At the Last Supper, while Jesus was sitting with his closest friends and followers, he looked at them and said, “One of you will betray me.”


However, if we look more closely at those words in Greek, we find that a better translation might be, “One of you will hand me over.” The wording “hand over” comes from the word paradidomi and in this case it doesn’t just refer to Judas—it also refers to God. The Apostle Paul in Romans 8.32 tells us that God did not spare His own son, but handed him over for the sake of us all.


Once Jesus has been handed over, he is no longer the active agent in his own story.  He is a passive victim, and it is important to note that Christ’s mission is fulfilled by what is done to him.


Most of our lives are about coping and dealing with the things others do to us. We might wish it was different, but it’s not. I might wish everything I had to endure was only the product of my well-reasoned self-assurance, but it’s not. Other people do things—even messy and inconsiderate things—and I have to cope or deal with what they do to me.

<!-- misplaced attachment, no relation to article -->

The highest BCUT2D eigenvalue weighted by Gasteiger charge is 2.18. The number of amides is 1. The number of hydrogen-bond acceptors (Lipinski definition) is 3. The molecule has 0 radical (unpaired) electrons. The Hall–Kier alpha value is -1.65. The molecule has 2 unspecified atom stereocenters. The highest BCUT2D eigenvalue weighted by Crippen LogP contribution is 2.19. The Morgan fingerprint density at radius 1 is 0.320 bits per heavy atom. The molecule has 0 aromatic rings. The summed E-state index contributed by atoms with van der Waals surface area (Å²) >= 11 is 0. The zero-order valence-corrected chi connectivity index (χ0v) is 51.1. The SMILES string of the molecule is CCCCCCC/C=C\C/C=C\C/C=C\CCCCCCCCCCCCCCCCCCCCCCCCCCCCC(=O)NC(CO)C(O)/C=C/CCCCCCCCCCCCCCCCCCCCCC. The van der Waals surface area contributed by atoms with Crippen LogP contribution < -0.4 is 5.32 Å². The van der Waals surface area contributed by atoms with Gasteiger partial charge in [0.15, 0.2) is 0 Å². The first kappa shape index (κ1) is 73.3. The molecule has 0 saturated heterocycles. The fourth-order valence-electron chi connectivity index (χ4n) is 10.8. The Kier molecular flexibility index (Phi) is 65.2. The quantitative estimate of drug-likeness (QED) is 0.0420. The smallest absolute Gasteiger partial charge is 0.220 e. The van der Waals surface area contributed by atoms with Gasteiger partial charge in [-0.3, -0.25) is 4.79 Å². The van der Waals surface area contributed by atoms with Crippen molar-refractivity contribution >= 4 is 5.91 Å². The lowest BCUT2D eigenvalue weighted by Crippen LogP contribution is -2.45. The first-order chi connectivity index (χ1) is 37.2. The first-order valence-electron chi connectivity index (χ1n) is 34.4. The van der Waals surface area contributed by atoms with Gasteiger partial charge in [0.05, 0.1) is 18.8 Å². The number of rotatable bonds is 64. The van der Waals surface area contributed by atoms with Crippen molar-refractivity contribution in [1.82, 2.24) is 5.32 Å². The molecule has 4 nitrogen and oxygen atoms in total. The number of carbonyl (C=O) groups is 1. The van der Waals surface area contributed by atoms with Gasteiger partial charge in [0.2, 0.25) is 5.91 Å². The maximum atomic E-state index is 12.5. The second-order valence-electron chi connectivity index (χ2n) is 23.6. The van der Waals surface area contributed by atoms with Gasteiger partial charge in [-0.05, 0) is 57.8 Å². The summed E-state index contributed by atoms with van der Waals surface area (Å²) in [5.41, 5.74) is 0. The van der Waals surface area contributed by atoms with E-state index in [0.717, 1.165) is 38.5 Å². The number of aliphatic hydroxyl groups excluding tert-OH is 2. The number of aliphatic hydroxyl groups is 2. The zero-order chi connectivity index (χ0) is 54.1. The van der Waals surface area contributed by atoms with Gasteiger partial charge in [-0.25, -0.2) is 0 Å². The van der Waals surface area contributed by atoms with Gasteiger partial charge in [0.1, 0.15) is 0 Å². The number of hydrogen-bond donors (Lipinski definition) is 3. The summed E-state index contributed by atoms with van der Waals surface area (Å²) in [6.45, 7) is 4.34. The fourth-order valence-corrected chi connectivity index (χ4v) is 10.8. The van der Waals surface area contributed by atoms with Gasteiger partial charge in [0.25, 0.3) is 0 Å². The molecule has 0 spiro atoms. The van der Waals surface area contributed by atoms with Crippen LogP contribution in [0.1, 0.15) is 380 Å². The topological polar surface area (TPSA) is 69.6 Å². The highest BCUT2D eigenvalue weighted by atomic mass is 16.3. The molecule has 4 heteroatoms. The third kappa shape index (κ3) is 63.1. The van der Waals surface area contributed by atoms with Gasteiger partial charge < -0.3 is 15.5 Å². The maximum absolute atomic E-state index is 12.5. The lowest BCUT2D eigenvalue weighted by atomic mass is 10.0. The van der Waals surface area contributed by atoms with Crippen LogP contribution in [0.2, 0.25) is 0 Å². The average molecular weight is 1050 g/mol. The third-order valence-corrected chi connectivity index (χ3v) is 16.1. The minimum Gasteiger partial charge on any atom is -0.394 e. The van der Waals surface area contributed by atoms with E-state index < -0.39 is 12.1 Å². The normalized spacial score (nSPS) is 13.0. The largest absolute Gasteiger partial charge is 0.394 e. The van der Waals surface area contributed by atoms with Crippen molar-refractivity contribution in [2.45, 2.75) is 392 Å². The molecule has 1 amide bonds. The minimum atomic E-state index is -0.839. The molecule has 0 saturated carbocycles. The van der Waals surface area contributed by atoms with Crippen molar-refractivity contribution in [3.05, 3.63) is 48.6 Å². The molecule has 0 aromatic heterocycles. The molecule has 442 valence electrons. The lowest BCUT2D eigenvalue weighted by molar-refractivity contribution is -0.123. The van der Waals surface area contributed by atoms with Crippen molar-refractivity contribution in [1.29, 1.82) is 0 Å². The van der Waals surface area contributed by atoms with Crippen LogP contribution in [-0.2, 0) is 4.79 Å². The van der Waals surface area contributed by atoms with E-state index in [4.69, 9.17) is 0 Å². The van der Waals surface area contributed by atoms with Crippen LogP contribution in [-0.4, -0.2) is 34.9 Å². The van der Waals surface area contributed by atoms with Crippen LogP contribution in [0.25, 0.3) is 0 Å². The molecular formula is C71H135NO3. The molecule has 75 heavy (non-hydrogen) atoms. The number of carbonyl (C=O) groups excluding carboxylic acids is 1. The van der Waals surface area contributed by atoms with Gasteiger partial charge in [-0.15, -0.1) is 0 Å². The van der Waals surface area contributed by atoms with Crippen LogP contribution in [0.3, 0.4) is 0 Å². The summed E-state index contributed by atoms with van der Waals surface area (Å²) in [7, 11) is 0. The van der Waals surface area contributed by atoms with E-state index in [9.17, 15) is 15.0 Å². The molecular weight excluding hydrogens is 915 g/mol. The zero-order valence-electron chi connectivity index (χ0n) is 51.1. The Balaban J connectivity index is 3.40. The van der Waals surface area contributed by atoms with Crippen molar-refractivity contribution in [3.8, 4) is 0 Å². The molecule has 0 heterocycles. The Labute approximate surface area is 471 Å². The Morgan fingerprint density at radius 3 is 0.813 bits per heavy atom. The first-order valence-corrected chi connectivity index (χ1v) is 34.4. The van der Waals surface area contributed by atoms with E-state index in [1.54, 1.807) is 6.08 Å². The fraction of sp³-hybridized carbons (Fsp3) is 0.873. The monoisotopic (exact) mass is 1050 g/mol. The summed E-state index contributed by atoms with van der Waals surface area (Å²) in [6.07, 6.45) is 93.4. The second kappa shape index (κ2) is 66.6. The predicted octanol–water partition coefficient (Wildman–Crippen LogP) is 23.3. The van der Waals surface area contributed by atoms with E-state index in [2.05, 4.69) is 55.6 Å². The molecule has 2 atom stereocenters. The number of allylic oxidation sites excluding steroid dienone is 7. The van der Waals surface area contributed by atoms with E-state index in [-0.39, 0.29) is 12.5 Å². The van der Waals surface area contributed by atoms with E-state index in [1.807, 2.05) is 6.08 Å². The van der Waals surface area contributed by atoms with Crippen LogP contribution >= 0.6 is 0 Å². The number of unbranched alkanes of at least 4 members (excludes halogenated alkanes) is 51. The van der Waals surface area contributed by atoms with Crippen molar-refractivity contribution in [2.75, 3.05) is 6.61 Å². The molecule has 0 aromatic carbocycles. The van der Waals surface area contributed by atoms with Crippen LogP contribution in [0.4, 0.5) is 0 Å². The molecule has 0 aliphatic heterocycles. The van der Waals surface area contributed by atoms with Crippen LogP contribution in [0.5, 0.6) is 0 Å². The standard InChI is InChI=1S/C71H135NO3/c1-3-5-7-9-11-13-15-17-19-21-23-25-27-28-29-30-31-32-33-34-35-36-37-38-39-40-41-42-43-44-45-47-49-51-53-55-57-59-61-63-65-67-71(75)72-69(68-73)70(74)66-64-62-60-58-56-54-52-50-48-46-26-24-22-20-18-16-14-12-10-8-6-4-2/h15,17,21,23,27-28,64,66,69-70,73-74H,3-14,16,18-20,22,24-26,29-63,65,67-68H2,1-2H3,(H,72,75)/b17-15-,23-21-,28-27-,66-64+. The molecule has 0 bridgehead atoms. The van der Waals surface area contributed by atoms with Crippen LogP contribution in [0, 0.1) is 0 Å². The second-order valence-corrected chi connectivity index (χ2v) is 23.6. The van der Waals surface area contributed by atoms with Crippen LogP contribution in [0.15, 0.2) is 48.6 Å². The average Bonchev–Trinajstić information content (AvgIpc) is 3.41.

Isn’t it interesting to note that “passive” and “passion” have the same root word? It’s almost like, linguistically, God is trying to remind us that we shouldn’t allow ourselves to be victimized by what others do to us. Instead, he wants us to re-frame our understanding of that victimization and convert it to passion.


What if we recognized that the things done to us are the most obvious way for us to demonstrate our passion for God’s healing? What would it look like for us to stop complaining about our jobs, or our spouses, or our lack of resources, and instead begin to see these shortfalls and shortcomings as the primary arena in which we get to shadow God?


When others hurt me, I can passionately refuse to seek revenge. When I am bullied, I can overcome my aggressive impulse to get back at them, to humiliate them, or to one-up them in public. This path would demonstrate my willingness to live in the Way of the Cross.


Most of our lives are more passion than action. We’ve got to recognize this and begin to seize our opportunity to live the way we were meant to, even if we have no real control over what happens to us.


It is good news to know that Christ was handed over to his passion, and yet it was through what others did to him that he accomplished his divine mission to heal the world.


This post is from Seasons of Christian Spirituality.